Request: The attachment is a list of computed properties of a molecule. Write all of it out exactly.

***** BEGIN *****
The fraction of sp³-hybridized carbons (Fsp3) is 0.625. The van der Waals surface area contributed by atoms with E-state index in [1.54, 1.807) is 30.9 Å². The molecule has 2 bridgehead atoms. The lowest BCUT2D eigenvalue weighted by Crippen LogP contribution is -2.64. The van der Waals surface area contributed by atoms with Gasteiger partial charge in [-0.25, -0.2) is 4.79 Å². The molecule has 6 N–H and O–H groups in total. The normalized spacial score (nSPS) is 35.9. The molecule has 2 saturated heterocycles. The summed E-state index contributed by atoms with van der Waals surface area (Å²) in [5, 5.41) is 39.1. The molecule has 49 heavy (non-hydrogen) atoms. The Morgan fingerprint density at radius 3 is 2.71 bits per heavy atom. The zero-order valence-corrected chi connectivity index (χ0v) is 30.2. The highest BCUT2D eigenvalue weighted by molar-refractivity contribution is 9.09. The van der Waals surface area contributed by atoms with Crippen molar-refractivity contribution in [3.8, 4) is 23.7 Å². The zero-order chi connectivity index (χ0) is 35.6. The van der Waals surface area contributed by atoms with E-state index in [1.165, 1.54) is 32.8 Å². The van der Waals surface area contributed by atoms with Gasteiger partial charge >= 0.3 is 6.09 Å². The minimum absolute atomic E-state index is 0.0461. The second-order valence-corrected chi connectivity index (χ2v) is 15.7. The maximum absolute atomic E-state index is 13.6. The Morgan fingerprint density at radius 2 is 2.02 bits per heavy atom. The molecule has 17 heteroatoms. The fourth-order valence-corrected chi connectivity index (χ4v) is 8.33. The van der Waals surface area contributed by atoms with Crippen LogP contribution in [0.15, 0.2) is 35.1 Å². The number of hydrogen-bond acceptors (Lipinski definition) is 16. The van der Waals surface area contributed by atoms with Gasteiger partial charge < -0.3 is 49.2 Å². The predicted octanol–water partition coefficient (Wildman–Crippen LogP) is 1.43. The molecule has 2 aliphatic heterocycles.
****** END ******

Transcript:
The fraction of sp³-hybridized carbons (Fsp3) is 0.625. The van der Waals surface area contributed by atoms with E-state index in [1.54, 1.807) is 30.9 Å². The molecule has 2 bridgehead atoms. The lowest BCUT2D eigenvalue weighted by Crippen LogP contribution is -2.64. The van der Waals surface area contributed by atoms with Gasteiger partial charge in [-0.25, -0.2) is 4.79 Å². The molecule has 6 N–H and O–H groups in total. The normalized spacial score (nSPS) is 35.9. The molecule has 2 saturated heterocycles. The summed E-state index contributed by atoms with van der Waals surface area (Å²) in [5, 5.41) is 39.1. The molecule has 49 heavy (non-hydrogen) atoms. The Morgan fingerprint density at radius 3 is 2.71 bits per heavy atom. The zero-order valence-corrected chi connectivity index (χ0v) is 30.2. The highest BCUT2D eigenvalue weighted by molar-refractivity contribution is 9.09. The van der Waals surface area contributed by atoms with Crippen molar-refractivity contribution in [3.8, 4) is 23.7 Å². The zero-order chi connectivity index (χ0) is 35.6. The van der Waals surface area contributed by atoms with E-state index in [1.165, 1.54) is 32.8 Å². The van der Waals surface area contributed by atoms with Gasteiger partial charge >= 0.3 is 6.09 Å². The minimum absolute atomic E-state index is 0.0461. The second-order valence-corrected chi connectivity index (χ2v) is 15.7. The maximum absolute atomic E-state index is 13.6. The Morgan fingerprint density at radius 2 is 2.02 bits per heavy atom. The molecule has 17 heteroatoms. The fourth-order valence-corrected chi connectivity index (χ4v) is 8.33. The van der Waals surface area contributed by atoms with Crippen LogP contribution in [0.15, 0.2) is 35.1 Å². The number of hydrogen-bond acceptors (Lipinski definition) is 16. The van der Waals surface area contributed by atoms with Gasteiger partial charge < -0.3 is 49.2 Å². The predicted octanol–water partition coefficient (Wildman–Crippen LogP) is 1.43. The molecule has 2 aliphatic heterocycles.